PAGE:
Hacking Linux Exposed





Hackers vs Crackers

This book is titled Hacking Linux Exposed, and discusses how an unwelcome person can break into your Linux system - and, more importantly, what you can do to keep them out.

As many purists will note -- ourselves included -- using the term 'Hacker' is not entirely accurate. 'Cracker' would be more precise. In fact, we wrote up a beautiful section for the introduction in which we criticized the media's misuse of the term and tried to 'set the record straight' about the correct usage. Unfortunately this section was deemed unimportant by the editor and was removed over our strenuous objections.

We refer you to their repective definitions, borrowed here from the Jargon Dictionary

n. [originally, someone who makes furniture with an axe] 1. A person who enjoys exploring the details of programmable systems and how to stretch their capabilities, as opposed to most users, who prefer to learn only the minimum necessary. 2. One who programs enthusiastically (even obsessively) or who enjoys programming rather than just theorizing about programming. 3. A person capable of appreciating hack value. 4. A person who is good at programming quickly. 5. An expert at a particular program, or one who frequently does work using it or on it; as in `a Unix hacker'. (Definitions 1 through 5 are correlated, and people who fit them congregate.) 6. An expert or enthusiast of any kind. One might be an astronomy hacker, for example. 7. One who enjoys the intellectual challenge of creatively overcoming or circumventing limitations. 8. [deprecated] A malicious meddler who tries to discover sensitive information by poking around. Hence `password hacker', `network hacker'. The correct term for this sense is cracker.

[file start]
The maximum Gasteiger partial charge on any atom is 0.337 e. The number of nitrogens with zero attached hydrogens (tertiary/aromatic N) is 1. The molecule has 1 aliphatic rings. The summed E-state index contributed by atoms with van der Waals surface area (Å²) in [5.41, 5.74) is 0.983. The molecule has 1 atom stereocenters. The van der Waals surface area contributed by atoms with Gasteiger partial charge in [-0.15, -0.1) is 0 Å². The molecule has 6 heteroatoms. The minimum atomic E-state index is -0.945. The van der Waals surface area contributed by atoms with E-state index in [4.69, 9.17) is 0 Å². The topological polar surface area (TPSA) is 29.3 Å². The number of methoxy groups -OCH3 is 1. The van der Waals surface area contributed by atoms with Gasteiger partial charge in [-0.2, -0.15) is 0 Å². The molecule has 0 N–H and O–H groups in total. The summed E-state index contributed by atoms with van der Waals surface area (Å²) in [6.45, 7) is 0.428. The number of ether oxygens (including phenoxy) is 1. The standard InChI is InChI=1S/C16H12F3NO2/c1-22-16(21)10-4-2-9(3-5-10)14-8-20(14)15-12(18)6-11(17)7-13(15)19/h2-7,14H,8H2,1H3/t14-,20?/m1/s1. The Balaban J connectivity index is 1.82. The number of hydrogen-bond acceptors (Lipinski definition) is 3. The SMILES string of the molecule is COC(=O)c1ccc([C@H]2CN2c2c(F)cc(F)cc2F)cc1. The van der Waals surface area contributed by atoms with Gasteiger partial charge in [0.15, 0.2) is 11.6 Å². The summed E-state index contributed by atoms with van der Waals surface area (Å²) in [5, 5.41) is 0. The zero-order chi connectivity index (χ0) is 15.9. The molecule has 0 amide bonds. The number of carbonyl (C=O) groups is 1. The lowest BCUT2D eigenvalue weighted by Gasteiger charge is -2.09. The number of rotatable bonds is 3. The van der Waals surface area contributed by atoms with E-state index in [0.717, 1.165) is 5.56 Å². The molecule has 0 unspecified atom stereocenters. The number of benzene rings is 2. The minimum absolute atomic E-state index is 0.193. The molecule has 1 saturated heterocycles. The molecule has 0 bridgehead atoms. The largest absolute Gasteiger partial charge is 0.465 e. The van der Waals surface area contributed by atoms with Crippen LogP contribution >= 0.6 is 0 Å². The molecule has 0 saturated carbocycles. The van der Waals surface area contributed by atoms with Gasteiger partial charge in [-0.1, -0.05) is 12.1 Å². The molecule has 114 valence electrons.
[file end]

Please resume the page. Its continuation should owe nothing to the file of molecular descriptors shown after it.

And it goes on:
n. One who breaks security on a system. Coined ca. 1985 by hackers in defense against journalistic misuse of hacker (q.v., sense 8). An earlier attempt to establish `worm' in this sense around 1981-82 on Usenet was largely a failure.

Use of both these neologisms reflects a strong revulsion against the theft and vandalism perpetrated by cracking rings. While it is expected that any real hacker will have done some playful cracking and knows many of the basic techniques, anyone past larval stage is expected to have outgrown the desire to do so except for immediate, benign, practical reasons (for example, if it's necessary to get around some security in order to get some work done).

We are saddened by the common misuse of the term hacker. Thus we have done our best to use the term 'attacker' or 'cracker' as much as possible in Hacking Linux Exposed when describing an individual with malicious intent.

True hacking is a skill that is not present in the multitudes of script kiddies, warez doodz, and wannabee's out in the world today. To us, the term hacker should conveigh respect and awe. Now if only we could convince the media...



Sample Chapter
A PDF of Chapter 1.

Appendix A
Available on LinuxWorld

Why did we pick Linux?

Why Linux is Secureable

Linux Overview

Hackers vs Crackers

Doesn't this book apply to all Unix-like systems?

'HLE' or 'HEL'?

HLE Translations

Tidbits gleaned from our Apache logs

Windows vs Linux Security Challenge